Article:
GOP Study Committee Leader Urges NBA, NFL To Not Promote ACA
On Thursday, the leader of the Republican Study Committee sent a letter to league commissioners at the National Basketball Association and the National Football League urging the organizations not to help promote the Affordable Care Act, The Hill's "Healthwatch" reports (Viebeck, "Healthwatch," The Hill, 6/27).
Earlier this week, HHS Secretary Kathleen Sebelius confirmed that she has discussed ACA promotions with the NFL through paid advertising and partnerships. The agency also reportedly has contacted the NBA, and a spokesperson for Major League Baseball said the organization had been contacted.
The partnerships with major sports leagues are part of the Obama administration's strategy to get young, healthy individuals to enroll in the law's health insurance exchanges. Observers note that the participation of healthy young people is key to the success of the exchanges because they can offset higher-cost participants and help keep premiums down (California Healthline, 6/26).
In the letter, Rep. Steve Scalise (R-La.) warned NFL Commissioner Roger Goodell and NBA Commissioner David Stern that the ACA could negatively affect their fan base by raising health insurance premiums and discouraging hiring. He wrote, "I contend that the effects of this train wreck will have a devastating impact on your fans and business partners across the country." He added, "I would caution you against being coerced into doing [the Obama administration's] dirty work for them."
Scalise also asked the league commissioners if Sebelius has pushed the leagues to donate to groups "aiding in the promotion or implementation" of the law ("Healthwatch," The Hill, 6/27).
Mandy Cohen, a senior adviser at CMS, defended the administration's effort to reach out to pro sports leagues. She said that the partnerships are not about politics but are "about health and improving health." She noted, "There have been multiple stories in the paper about how the NFL struggles with their own internal players and making sure they have proper health coverage," adding, "So I think there's just an alignment of mission across the board."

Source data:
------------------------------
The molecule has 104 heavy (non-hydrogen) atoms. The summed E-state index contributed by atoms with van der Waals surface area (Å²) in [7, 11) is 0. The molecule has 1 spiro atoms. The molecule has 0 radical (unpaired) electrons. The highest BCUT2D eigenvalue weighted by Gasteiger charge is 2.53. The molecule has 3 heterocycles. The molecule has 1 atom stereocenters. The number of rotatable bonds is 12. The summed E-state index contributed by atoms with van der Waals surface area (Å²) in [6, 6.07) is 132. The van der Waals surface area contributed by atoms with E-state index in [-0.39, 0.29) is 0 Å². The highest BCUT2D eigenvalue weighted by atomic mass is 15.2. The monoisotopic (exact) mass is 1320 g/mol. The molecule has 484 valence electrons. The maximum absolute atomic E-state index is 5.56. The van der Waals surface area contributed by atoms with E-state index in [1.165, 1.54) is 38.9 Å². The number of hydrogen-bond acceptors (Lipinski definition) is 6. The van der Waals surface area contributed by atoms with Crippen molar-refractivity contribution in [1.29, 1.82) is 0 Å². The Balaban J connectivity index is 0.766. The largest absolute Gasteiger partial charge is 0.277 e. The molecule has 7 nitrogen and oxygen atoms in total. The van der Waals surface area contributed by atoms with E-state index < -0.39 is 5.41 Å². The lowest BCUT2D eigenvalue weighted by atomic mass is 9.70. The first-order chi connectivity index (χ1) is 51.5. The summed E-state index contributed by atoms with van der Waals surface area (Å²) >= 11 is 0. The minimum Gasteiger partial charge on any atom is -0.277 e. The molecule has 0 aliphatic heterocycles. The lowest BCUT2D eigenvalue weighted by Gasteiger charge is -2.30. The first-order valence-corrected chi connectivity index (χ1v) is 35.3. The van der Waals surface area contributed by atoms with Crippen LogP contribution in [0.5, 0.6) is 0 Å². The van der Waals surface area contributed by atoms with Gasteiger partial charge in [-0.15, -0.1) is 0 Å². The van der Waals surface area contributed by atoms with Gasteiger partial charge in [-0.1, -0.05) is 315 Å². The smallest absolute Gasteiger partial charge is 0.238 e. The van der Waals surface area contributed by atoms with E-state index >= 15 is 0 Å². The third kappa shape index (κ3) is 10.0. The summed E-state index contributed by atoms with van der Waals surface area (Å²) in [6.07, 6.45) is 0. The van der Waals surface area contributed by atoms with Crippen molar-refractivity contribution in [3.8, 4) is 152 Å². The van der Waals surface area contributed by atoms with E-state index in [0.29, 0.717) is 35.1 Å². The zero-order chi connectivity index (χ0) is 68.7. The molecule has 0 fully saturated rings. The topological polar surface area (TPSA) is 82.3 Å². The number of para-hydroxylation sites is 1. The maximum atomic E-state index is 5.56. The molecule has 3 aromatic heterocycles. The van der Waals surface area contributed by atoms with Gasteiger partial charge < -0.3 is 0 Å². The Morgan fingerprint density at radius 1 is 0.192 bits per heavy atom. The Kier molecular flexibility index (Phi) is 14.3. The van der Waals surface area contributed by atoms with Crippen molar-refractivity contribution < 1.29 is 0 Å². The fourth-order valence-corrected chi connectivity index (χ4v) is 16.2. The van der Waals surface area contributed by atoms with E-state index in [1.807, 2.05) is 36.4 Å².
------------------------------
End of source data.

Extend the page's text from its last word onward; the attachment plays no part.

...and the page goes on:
State Officials Look to Local Sports Teams
A number of states are considering adopting a similar strategy of using sports teams to promote the exchanges and encourage young, healthy individuals to enroll, Politico reports.
According to Politico, Massachusetts was the first to use the idea in 2006 as the state prepared to launch its 2006 health reform law, which is considered to be a model for the ACA. After the state successfully teamed up with Boston Red Sox, officials have said they are considering a similar approach in the lead up to the ACA's full implementation.
Illinois Gov. Pat Quinn (D) has expressed interest in partnering with local sports teams to boost enrollment in the state's health insurance exchange. Mike Claffey -- a spokesperson for Quinn -- said, "The Illinois Health Insurance Marketplace is planning a robust outreach campaign leading up to the Oct. 1 start of open enrollment," adding, "[W]e definitely plan to reach out to the many popular home teams in Illinois and look for ways to magnify our message."
Meanwhile, exchange officials in Washington, D.C., have said they plan to ask local teams to help spread the word about enrollment. Richard Sorian -- director of communications for the D.C. Health Benefit Exchange Authority -- in an email wrote, "D.C. is a very sports-oriented town with the Redskins, Nationals, Wizards, Mystics, United, Freedom [and] Capitals, so we would want to work with some or all to reach key audiences" (Millman, Politico, 6/27).This is part of the California Healthline Daily Edition, a summary of health policy coverage from major news organizations. Sign up for an email subscription.